Center for the History of Video Games and Critical Play

The Center is made possible by a generous grant and sponsored by the History Department at California State University, Long Beach. To donate to the archive or support the Center's work please contact either Sean Smith or Jeff Lawler. You can visit the archive at California State University, Long Beach. We are located in FO2-209.

The Center is in its first full year of development and will act as a collaborative, interdisciplinary space where researchers, students and a community of gamers at CSULB can engage in the critical study and teaching of video games and their impact on culture. Games occupy an essential place in the contemporary media ecology and our students’ lives, and they are necessary objects of critical and historical analysis. The Center will also foster game pedagogy (see History 306 on our research page) and research throughout the university, and develop productive interactions between disciplines, students, scholars, gamers, and the general public.

To accomplish these objectives, the Center will actively promote student and faculty work on history and games through a center-funded website. The website will network like-minded programs and projects at other institutions and universities and maintain a blog dedicated to publishing articles by the CSULB community and partners related to games study and history gaming. To further promote the Center we hope to create a monthly podcast that explores issues in history and gaming and invites others to discuss critical play and research methods. In this way, we hope to engage in an interdisciplinary conversation with other games scholars and extend that research to a wider scholarly and public audience. To that end, the Center will facilitate the creation of new gaming-related courses, sponsor an academic conference that invites students and scholars to share their work on history and video game topics, invite speakers to campus, and provide a vocational space for critical gaming.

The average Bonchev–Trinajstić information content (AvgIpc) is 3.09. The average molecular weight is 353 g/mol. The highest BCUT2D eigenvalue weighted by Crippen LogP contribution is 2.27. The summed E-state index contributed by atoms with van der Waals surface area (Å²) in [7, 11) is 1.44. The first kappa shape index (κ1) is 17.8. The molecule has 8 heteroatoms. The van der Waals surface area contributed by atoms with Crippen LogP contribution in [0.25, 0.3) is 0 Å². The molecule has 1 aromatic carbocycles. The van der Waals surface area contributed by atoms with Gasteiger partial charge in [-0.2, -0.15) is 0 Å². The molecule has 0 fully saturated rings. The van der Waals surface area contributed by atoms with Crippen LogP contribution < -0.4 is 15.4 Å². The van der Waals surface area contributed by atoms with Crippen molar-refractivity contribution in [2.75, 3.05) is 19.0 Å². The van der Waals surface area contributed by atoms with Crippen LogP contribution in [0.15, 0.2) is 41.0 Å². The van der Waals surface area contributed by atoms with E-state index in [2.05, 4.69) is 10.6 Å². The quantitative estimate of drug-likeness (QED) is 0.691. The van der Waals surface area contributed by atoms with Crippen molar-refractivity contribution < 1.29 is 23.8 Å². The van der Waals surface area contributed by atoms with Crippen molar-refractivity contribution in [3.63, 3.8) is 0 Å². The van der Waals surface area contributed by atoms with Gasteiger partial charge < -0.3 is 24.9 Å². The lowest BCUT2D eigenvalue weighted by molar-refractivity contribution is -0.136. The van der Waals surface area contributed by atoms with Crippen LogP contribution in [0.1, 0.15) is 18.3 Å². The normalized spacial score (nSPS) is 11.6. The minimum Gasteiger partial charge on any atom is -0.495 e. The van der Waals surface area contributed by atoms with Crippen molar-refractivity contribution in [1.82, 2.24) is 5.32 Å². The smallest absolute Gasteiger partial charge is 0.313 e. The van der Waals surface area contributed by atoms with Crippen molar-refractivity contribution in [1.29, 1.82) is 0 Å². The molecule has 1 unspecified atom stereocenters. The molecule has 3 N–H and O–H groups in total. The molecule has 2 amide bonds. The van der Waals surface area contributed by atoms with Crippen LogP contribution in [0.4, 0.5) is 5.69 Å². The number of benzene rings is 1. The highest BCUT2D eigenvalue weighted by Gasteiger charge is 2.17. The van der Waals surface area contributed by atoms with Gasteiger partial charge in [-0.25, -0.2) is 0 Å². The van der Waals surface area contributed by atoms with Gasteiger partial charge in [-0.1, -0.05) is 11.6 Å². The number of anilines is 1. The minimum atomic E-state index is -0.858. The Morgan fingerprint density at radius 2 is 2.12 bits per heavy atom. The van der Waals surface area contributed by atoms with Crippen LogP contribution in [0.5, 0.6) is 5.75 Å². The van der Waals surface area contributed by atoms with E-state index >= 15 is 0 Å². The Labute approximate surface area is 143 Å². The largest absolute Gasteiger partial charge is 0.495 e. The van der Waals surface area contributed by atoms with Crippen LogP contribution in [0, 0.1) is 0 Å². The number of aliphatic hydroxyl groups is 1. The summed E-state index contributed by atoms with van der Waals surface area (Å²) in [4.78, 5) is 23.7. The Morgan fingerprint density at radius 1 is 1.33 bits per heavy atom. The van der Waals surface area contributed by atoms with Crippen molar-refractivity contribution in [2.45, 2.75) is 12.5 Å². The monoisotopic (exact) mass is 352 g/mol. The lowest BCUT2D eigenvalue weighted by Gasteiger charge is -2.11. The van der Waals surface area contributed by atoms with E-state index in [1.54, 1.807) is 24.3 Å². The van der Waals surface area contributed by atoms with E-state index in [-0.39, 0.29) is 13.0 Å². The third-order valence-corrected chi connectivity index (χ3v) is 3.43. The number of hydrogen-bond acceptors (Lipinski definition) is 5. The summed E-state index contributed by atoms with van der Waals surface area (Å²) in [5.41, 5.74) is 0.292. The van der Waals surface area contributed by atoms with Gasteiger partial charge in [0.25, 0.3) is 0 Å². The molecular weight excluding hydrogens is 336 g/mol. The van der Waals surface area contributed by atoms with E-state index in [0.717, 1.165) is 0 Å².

Core to the Center’s mission is the creation of a “playable” archive of gaming technology and software. The archive will house both vintage video game systems and software donated to the Center by the public or bought through the Center’s funds, as well as machines running contemporary emulation software for older coin-operated video games and console systems. A playable experience such as this offers researchers and students the opportunity to write about games from a player’s perspective. Experiencing the source material helps create more accurate histories of these games and their meaning within a specific cultural context.  Having a playable archive of games also means exposing researchers and students to the evolution of game mechanics in video games. Offering them a glimpse at how mechanics can influence narrative (the history told in these games) and how narrative can influence the creation of new gaming mechanics.  The critical play center will offer an opportunity to create, stream or post critical “let’s play” videos, bringing critical analysis of video games to a broad audience.

Along with the playable archive, the Center will also house an Oral History Archive of Gaming Experiences. In conjunction with our History 402 Oral History Methods and History 305 Digital History Methods, students will collect and create a public digital archive of the oral histories and experiences of gamers from the late 1970s forward. These oral histories will be used by researchers interested in gaming as a cultural phenomenon as well a shed light on the experience of players based on their gender, race, or ethnicity. A collection of stories such as these will help fill in the gaps missing in today’s historical research into video games and gaming culture. 

 

 

Members: 

Sean Smith -- Director
email: sean.smith@csulb.edu
Twitter: @seansmithcsulb

Jeff Lawler -- Director
email: jeffery.lawler@csulb.edu
Twitter: @jefflawlercsulb 

David Shafer -- History Department Chair david.shafer@csulb.edu

Site Photo Credits: 
Photos by Sean Smith, Jeff Lawler, and from Julian LozanoUgur AkdemirBen NealeJippe Joosten on Unsplash